The future is not what it used to be.
In the 1990s, the push for electric vehicles gained momentum in response to national security concerns over our reliance on imported fuels and tailpipe emissions.
Solar energy is harnessed, converted and distributed using a range of ever-evolving technologies and strategies. Passive solar energy is characterized by building orientation, strategies that integrate the house with its climatic environment, and materials that have favorable thermal mass.
Although passive solar building principles are based on science and a variety of lessons learned through the years – they aren’t necessarily expensive. Passive solar construction costs can vary from no additional cost, to a little more than conventional construction to considerably more. Many forms of passive solar energy are economical because of the large savings of utility bills that can be achieved - typically in the 50 percent to 70 percent range.
Unlike “traditional” construction, it takes more thought to design with the sun’s location in mind; however, passive solar features such as additional south-facing windows, added thermal mass, larger roof overhangs, or other shading features can easily pay for themselves. In fact some modest passive solar designs like sun tempering, a design fit for cold climates, can reduce heating costs from 5 percent to 25 percent at no added cost to the construction budget.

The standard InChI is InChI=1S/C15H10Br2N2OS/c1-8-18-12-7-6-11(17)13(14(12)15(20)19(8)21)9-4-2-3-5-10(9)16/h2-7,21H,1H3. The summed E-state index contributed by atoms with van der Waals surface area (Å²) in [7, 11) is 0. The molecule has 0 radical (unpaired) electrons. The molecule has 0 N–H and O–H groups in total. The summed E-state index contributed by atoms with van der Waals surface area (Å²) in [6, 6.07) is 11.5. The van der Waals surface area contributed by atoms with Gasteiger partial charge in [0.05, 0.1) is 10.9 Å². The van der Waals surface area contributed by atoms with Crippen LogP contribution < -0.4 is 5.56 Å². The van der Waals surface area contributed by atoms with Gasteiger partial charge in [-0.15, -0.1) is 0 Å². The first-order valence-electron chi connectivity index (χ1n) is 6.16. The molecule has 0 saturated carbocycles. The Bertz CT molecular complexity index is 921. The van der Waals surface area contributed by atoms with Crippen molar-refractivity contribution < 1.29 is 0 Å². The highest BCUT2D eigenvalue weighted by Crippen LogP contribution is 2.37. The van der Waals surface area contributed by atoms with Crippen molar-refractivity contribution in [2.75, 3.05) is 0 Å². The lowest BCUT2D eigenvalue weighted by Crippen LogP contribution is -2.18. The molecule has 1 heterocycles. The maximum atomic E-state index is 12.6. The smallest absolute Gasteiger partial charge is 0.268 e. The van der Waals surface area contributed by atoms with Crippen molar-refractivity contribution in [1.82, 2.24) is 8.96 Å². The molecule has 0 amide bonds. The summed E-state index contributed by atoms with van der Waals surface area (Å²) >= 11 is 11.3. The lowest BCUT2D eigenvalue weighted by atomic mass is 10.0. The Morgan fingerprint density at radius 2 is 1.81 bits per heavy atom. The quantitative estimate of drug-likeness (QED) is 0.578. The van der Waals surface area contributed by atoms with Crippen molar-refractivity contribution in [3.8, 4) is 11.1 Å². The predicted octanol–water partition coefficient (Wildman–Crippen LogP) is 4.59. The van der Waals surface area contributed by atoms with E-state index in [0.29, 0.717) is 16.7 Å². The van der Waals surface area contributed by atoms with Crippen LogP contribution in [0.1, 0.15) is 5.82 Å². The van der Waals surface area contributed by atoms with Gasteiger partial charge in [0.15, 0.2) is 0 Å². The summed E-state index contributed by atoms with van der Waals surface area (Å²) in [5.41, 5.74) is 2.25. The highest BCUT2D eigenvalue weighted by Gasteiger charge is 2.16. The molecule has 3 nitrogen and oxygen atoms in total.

Since passive solar designs require substantially less mechanical heating and cooling capacity, costs of the design can be offset by reduced unit size, and by reduced installation, operation, and maintenance costs. Overall, passive solar homes are often less expensive for the homeowner when the lower annual energy and maintenance costs are factored in over the life of the building.
If you are designing a new home, consider passive solar design as it is usually much more cost-effective to reduce energy use with passive solar design than it is to pay for that energy use with other forms of energy (including solar electricity).
For more information:
Passive Solar Case Study (by U.S. Department of Energy) – General Daylighting
Passive Solar Case Study (by Homes Across America Program) -- Harmony Home, Flagstaff, AZ (Cost -- $200 per square foot)
Passive Solar Case Study (by Homes Across America Program) – Hopi Nation Straw Bale House, Hotevilla, AZ (Cost -- $60 per square foot)
Passive Solar Case Study (by Homes Across America Program) – Southwest Solar, Prescott, AZ (Cost -- $175 per square foot)
Passive Solar Case Study (by Homes Across America Program) – The S.E.E.D. (The Super Energy Efficient Design) Home, Tucson, AZ (Cost -- $150 per square foot)